Today the UK Government published a Statement of Intent with its plans to bring the General Data Protection Regulation (GDPR) into law. In the Statement of Intent the Government repeats its intention to introduce GDPR despite Brexit and also talks about the creation of new criminal offences to deter organisations from either intentionally or recklessly creating situations where someone could be identified from anonymized data.
Some technical terms are used in this note which are explained in our glossary here – http://www.corderycompliance.com/eu-data-protection-regulation-glossary/
What is the focus?
The focus is on a number of key elements of GDPR including:
The Right to be Forgotten/Right to Erasure
The wide definition of personal data
Free Subject Access Requests (SARs)
We have talked a lot recently about the increasing importance of SARs in our detailed guidance on GDPR. We have also blogged about the importance of the Right to be Forgotten in our review of the last year in data protection here http://www.corderycompliance.com/client-alert-uk-data-protection-regulators-report-shows-likely-gdpr-activity/.
In an accompanying film the Rt Hon Matt Hancock MP, the Minister of State for Digital, said that the Bill will “allow the UK to set the gold standard on data protection”. This is one of a number of somewhat surprising assertions in the package, including the Government’s statement that the Bill will “require ‘explicit’ consent to be necessary for processing sensitive personal data”. This would seem to go further GDPR which does not require consent in every case.
The Statement of Intent is some 30 pages long and we will discuss this in more detail on our next GDPR Navigator call. In the meantime some areas of note are as follows:-
It would seem that in part the driver for the UK Government’s announcement is the need to look at an effective system of data transfer post-Brexit. Our Privacy Shield FAQs (http://www.corderycompliance.com/privacy-shield-faqs/) look at the rising tension with the forthcoming Privacy Shield annual review. The UK is concerned that any UK data protection legislation is regarded as adequate by the EU to avoid the issues that transfers to the US had with the annulment of Safe Harbor and the uncertainties around Privacy Shield. The Statement of Intent looks at this specifically:-
“The ability to transfer data across international borders is crucial to a well functioning economy. We are committed to ensuring that uninterrupted data flows continue between the UK, the EU and other countries around the world. The Data Protection Bill will place us on the front foot in allowing the UK to maximise future data relationships with the EU and elsewhere.”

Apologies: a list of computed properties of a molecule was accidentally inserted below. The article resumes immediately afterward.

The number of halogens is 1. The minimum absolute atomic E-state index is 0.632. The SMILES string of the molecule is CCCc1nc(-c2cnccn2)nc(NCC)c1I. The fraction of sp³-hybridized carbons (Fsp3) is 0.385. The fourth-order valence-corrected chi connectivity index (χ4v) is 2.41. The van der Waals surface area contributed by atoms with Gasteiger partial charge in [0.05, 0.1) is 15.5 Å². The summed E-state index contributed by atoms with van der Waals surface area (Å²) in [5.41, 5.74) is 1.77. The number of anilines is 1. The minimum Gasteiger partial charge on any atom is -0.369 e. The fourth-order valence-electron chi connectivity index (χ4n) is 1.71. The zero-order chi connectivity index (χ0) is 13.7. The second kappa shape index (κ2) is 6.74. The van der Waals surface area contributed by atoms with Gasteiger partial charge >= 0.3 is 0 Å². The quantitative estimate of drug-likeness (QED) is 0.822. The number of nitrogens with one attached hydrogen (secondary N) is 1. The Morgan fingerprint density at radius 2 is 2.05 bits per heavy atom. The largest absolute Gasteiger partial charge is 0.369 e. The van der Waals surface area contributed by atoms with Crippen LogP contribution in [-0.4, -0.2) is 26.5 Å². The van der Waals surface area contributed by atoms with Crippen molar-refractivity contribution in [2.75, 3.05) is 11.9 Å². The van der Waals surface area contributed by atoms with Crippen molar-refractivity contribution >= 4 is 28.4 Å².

New criminal offences
Alongside measures to implement GDPR the UK also intends to look at additional criminal sanctions for data misuse. In serious cases the offences will become recordable offences i.e. they will mean that the individual concerned gets a police record which may restrict employment opportunities. Specifically the paper looks at 3 criminal offences:-
A new offence of intentionally or recklessly re-identifying individuals from anonymised or pseudonymised data. Anyone who knowingly processes this data would be guilty of a criminal offence. The maximum penalty would be an unlimited fine.
A new offence of altering records with intent to prevent disclosure following a SAR. This would apply to all data controllers and processors. The maximum penalty would be an unlimited fine in England and Wales – slightly different rules apply in Scotland and Northern Ireland. This shows the increased focus on SARs in the new legislation. We’ve talked a lot about this recently for example in our review in July of the ICO’s Annual Report and in our detailed review of the UK’s new Subject Access Code of Practice http://www.corderycompliance.com/client-alert-uk-data-protection-regulators-report-shows-likely-gdpr-activity/
Widening the existing offence of unlawfully obtaining data to also include people who retain data against the wishes of the data controller (even if they initially obtained it lawfully). The existing offence under s.55 of the Data Protection Act 1998 has been used successfully by the ICO – for example last month a recruitment manager was prosecuted for emailing CVs to an external recruitment firm – https://ico.org.uk/action-weve-taken/enforcement/stuart-franklin/. It is likely that this wider offence will make convictions easier to secure. It may also have consequences for those procuring information from others whilst turning a blind eye to the legality.
There is a brief introduction to GDPR in our film here: www.bit.ly/gdprfilm. There are more details of GDPR’s provisions in our FAQs here: www.bit.ly/gdprfaq. Cordery’s GDPR Navigator includes detailed guidance, films and regular calls discussing these and other GDPR-related topics. You can find out more about GDPR Navigator here: www.bit.ly/gdprnav.
For more information please contact Jonathan Armstrong or André Bywater who are lawyers with Cordery in London where their focus is on compliance issues.
Jonathan Armstrong, Cordery, Lexis House, 30 Farringdon Street, London, EC4A 4HH André Bywater, Cordery, Lexis House, 30 Farringdon Street, London, EC4A 4HH
Office: +44 (0)207 075 1784 Office: +44 (0)207 075 1785